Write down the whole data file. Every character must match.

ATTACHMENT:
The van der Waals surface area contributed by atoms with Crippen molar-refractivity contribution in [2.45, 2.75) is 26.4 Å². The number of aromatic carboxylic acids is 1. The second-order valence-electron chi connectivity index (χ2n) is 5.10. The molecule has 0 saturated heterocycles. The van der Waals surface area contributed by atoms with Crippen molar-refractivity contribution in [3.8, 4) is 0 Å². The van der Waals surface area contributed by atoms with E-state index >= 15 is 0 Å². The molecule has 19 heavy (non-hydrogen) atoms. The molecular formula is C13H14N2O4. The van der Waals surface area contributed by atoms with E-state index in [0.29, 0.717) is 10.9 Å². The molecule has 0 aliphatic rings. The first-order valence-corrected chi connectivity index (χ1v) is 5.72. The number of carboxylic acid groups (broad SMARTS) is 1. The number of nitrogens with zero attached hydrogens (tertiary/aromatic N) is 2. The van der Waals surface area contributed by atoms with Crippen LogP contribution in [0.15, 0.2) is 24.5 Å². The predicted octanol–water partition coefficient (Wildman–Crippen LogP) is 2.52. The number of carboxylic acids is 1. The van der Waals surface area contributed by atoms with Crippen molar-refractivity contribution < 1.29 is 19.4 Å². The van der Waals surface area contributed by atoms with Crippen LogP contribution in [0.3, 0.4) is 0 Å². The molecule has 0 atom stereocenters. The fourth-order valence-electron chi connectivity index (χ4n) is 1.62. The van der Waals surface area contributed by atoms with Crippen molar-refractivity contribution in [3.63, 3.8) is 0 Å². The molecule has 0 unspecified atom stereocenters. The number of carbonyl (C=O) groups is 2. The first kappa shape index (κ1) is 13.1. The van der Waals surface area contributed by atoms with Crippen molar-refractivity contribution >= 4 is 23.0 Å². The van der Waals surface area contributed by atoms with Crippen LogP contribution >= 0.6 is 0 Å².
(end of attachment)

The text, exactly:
The van der Waals surface area contributed by atoms with Crippen molar-refractivity contribution in [2.45, 2.75) is 26.4 Å². The number of aromatic carboxylic acids is 1. The second-order valence-electron chi connectivity index (χ2n) is 5.10. The molecule has 0 saturated heterocycles. The van der Waals surface area contributed by atoms with Crippen molar-refractivity contribution in [3.8, 4) is 0 Å². The van der Waals surface area contributed by atoms with E-state index >= 15 is 0 Å². The molecule has 19 heavy (non-hydrogen) atoms. The molecular formula is C13H14N2O4. The van der Waals surface area contributed by atoms with E-state index in [0.29, 0.717) is 10.9 Å². The molecule has 0 aliphatic rings. The first-order valence-corrected chi connectivity index (χ1v) is 5.72. The number of carboxylic acid groups (broad SMARTS) is 1. The number of nitrogens with zero attached hydrogens (tertiary/aromatic N) is 2. The van der Waals surface area contributed by atoms with Crippen LogP contribution in [0.15, 0.2) is 24.5 Å². The predicted octanol–water partition coefficient (Wildman–Crippen LogP) is 2.52. The number of carboxylic acids is 1. The van der Waals surface area contributed by atoms with Crippen molar-refractivity contribution < 1.29 is 19.4 Å². The van der Waals surface area contributed by atoms with Crippen LogP contribution in [0.3, 0.4) is 0 Å². The molecule has 0 atom stereocenters. The fourth-order valence-electron chi connectivity index (χ4n) is 1.62. The van der Waals surface area contributed by atoms with Crippen molar-refractivity contribution in [3.63, 3.8) is 0 Å². The molecule has 0 unspecified atom stereocenters. The number of carbonyl (C=O) groups is 2. The first kappa shape index (κ1) is 13.1. The van der Waals surface area contributed by atoms with Crippen molar-refractivity contribution >= 4 is 23.0 Å². The van der Waals surface area contributed by atoms with Crippen LogP contribution >= 0.6 is 0 Å².